Breaking down barriers between cultures
'This isn't just about how we perceive them. It's about how they perceive us too'
I guess I was lucky. Between the ages of four and eight at London’s Connaught House School, my classmates included Ziyad Aladin, Khalid Ishmail and Yasser Al-Sayid. You’re right, none of them what you’d consider traditional Jewish names. But we played together and went to each other’s birthday parties.
And when I came home from school, who would greet me at the door of the block of flats where we lived with a beaming smile? That’s right, Mohammed the porter. His wife Aysha was our cleaner. And whenever we had people over for dinner parties, yom tovs or simchas, Aysha would help with the cooking, and Mohammed – who also worked at a fancy casino and who went to Mecca on Haj – would don his tuxedo and assume the role of barman and waiter.
Mohammed and Aysha were part of the family, Ziyad, Khalid and Yasser were my friends.
That’s how I saw them. Yes, they were Arabs and Muslims but how we related wasn’t tainted by any geopolitical or religious considerations.
So I was lucky. There were those within the community I grew up in who didn’t have the social exposure I had, and who would automatically write off anyone who was Arab or Muslim as an enemy.
You’d like to think that more than 40 years later and thousands of miles away in a state that prides itself on multiculturalism, that kind of attitude might have been confined to the history books, but sadly not. It persists in some quarters.
But this isn’t just about how we perceive them. It’s about how they perceive us too.
What would people who’ve never met a Jew or, for that matter, who know nothing about Israel think about us?
Well, if last year’s media coverage of Jews and Israel were the only exposure they had, chances are not a lot.
Jews were the ones who not once but twice were splashed across newspaper front pages and TV screens blatantly breaking lockdown rules. And Israel was the country depicted as reducing the homes of poor Palestinians to ruins. Hardly the best first impression.
And that’s where the Jakob Frenkiel Connecting Cultures service run by Zionism Victoria comes in.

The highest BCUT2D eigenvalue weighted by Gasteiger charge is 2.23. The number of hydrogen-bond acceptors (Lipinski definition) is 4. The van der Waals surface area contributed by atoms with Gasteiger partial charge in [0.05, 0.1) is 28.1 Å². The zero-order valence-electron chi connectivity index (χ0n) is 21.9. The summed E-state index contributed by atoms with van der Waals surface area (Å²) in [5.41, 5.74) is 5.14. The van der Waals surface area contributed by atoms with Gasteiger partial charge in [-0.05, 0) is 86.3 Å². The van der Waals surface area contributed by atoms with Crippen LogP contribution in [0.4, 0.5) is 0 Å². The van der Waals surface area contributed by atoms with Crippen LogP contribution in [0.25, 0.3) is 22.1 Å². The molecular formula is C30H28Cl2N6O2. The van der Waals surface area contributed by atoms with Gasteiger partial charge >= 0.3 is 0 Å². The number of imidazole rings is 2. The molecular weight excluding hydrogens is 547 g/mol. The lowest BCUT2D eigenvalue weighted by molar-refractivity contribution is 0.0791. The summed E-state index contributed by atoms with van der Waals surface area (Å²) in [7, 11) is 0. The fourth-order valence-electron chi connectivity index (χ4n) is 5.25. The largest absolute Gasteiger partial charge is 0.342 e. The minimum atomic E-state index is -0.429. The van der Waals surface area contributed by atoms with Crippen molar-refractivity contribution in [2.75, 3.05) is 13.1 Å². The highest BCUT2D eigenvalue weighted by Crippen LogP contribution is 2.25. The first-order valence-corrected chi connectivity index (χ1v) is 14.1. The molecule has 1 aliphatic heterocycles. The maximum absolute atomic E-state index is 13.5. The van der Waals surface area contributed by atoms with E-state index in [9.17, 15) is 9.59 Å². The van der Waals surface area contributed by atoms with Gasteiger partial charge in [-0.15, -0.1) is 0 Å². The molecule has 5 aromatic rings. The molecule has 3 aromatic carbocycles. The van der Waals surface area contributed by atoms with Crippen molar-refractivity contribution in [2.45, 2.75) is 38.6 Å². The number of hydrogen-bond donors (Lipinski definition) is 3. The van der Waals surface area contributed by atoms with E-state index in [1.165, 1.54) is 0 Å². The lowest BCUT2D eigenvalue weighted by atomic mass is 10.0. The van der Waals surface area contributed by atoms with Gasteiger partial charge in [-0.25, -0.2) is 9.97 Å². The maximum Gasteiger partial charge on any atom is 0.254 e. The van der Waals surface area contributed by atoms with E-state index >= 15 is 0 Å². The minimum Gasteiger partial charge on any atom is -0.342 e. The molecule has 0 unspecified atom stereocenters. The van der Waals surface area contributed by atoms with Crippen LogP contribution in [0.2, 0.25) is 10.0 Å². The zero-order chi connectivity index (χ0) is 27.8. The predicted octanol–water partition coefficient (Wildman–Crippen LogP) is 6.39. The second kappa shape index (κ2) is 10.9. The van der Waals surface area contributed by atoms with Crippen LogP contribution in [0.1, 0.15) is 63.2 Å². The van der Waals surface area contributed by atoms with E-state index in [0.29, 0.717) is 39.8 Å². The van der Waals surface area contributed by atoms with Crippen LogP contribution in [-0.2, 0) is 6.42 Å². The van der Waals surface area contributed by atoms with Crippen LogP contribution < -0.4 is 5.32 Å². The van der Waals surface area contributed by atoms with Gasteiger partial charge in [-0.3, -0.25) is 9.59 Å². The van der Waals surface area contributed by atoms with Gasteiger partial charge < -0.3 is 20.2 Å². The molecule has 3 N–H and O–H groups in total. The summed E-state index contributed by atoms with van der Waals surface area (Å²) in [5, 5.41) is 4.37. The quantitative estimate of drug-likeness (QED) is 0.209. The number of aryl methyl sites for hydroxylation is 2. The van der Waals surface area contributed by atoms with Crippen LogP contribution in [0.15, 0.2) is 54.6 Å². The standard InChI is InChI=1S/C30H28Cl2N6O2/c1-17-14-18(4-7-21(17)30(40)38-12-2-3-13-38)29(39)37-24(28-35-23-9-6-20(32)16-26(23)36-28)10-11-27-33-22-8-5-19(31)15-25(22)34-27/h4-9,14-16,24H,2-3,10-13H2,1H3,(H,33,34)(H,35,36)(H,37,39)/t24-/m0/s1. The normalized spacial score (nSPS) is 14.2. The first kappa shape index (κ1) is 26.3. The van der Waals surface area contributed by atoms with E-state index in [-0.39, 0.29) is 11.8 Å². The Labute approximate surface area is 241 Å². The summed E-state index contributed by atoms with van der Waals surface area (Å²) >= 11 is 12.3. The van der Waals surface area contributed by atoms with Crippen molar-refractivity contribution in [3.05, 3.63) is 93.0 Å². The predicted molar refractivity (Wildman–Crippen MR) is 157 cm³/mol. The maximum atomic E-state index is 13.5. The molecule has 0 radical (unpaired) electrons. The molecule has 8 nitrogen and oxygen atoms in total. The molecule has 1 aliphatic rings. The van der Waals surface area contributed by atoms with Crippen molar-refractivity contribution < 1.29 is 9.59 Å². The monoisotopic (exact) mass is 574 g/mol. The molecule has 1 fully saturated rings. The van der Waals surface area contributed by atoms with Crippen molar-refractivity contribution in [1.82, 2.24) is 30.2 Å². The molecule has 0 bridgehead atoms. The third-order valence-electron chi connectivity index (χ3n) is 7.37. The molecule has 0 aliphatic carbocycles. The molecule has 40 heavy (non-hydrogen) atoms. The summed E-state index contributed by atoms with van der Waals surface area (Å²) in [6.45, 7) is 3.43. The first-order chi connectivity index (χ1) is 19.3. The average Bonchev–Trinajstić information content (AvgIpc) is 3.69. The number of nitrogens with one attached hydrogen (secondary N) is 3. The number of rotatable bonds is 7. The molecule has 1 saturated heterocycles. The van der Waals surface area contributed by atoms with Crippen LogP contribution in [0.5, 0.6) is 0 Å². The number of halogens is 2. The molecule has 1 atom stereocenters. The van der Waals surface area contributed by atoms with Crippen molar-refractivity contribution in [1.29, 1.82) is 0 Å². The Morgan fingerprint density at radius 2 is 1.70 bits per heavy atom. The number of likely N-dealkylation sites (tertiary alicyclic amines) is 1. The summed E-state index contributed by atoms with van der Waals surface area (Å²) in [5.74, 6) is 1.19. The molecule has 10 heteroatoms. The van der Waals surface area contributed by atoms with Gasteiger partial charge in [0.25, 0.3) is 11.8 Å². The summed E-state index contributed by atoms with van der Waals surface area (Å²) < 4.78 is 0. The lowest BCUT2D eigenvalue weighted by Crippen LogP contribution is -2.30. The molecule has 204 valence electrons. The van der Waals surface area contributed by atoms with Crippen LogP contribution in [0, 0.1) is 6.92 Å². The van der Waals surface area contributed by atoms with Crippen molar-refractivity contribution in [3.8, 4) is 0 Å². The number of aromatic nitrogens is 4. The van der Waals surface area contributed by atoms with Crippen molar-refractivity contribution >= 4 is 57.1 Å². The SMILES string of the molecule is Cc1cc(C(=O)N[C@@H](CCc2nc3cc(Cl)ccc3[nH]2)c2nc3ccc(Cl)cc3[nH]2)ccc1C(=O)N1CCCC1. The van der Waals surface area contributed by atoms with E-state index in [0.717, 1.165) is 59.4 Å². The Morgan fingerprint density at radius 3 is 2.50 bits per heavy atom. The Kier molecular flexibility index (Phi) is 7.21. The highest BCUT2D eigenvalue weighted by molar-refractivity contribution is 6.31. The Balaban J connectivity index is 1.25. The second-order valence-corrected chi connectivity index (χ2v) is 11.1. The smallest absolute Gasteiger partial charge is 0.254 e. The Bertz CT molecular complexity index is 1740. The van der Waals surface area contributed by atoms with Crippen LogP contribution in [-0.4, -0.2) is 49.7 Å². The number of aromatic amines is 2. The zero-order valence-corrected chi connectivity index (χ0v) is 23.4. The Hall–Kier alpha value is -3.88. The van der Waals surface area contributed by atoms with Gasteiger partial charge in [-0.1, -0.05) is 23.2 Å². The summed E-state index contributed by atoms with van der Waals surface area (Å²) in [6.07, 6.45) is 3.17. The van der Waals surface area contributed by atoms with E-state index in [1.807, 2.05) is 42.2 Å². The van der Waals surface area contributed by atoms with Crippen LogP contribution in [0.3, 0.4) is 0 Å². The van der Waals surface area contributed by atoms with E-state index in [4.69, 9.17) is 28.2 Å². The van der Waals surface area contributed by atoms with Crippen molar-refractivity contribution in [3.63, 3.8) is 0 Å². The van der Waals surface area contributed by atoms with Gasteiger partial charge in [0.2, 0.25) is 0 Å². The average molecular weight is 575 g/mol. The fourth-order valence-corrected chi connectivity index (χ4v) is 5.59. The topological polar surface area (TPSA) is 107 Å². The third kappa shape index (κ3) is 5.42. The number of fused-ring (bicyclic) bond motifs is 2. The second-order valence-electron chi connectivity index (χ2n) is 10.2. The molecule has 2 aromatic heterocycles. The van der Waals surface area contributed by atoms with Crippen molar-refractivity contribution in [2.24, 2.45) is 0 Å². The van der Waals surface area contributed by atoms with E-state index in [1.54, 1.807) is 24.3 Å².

In a nutshell, it’s a free service complementing the Victorian curriculum that brings students from non-Jewish schools all across the state into the heart of the Jewish community. The experience is tailor-made for the age of the participants and what they’re studying. They can visit a Jewish school, a shule, the Melbourne Holocaust Museum and the Jewish Museum of Australia. They can hear from rabbis, Shoah survivors, communal leaders and volunteers. Add in a falafel lunch and a short film about Israel, and the impact cannot be overestimated.
For young students whose only impression of the Jewish State likely comes from highly prejudicial news reports, this is a chance to see a vibrant, multicultural modern democracy, respectful of all faiths and a world leader in so many fields, from science to start-ups and from high tech to haute cuisine.
And given what we’ve been reading recently about antisemitic bullying at government schools and swastika daubings, the importance of reaching out to younger members of the wider Victorian community and educating them about who we are and our history is critical.
Earlier this month at Beth Weizmann, we had the pleasure of hosting 50 students from Melton Christian College. It was as much an education for me as it was for them. As they sat in one of the rooms of the Lamm Library between their visits to the Holocaust Museum and St Kilda Shule, they bowed their heads and said grace before they tucked into their falafel and pita. Frum Christian kids. Who knew?
One very politely came up and, after saying what an eye-opening experience it was, asked if he could wander around the library and look at the books and Judaica on display. A short while later, Ruth from the library called me in my office to say what a pleasure it was to see all 50 of the students now perusing the bookshelves.
From Melton to Mildura and from Wallan to Wonthaggi, each year hundreds of students converge on Caulfield for Connecting Cultures. And their schools in Country Victoria are more than happy to reciprocate. Leibler Yavneh primary students, for example, became penpals with children from schools in South Gippsland and went to experience a little of their lifestyle, learning about topics such as dairy farming and coalmining.
Cultural educator Rob Robertson, who hailed Connecting Cultures as “one of the most rewarding and educational programs Wonthaggi North Primary School has been part of”, enthused that it “promotes the culture of peace and acceptance of others”, adding that long-lasting friendships are forged not only between students from different schools but also teachers.
Crucially, he added, it “plays a significant role in planting seeds of tolerance, compassion and understanding that will contribute towards the creation of a more harmonious society for the future to come”.
Surely no one can question whether that is an end worth pursuing.
As for Ziyad, Khalid and Yasser, I’ll be honest, it’s been many a year since I last saw my Muslim playmates. But I can only hope that they recall their Jewish friends from Connaught House School with the same sense of warmth with which I recall them. And critically that our shared childhood meant they grew up without the prejudicial blinkers towards those of a different faith or ethnicity that afflict so many in our society.
Ultimately, when cultures connect, barriers are broken down. And in today’s world we must all do our bit to make that happen.
Zeddy Lawrence is the executive director of Zionism Victoria.
For more information about the Jakob Frenkiel Connecting Cultures service, visit zionismvictoria.org.au/connecting-cultures or email [email protected]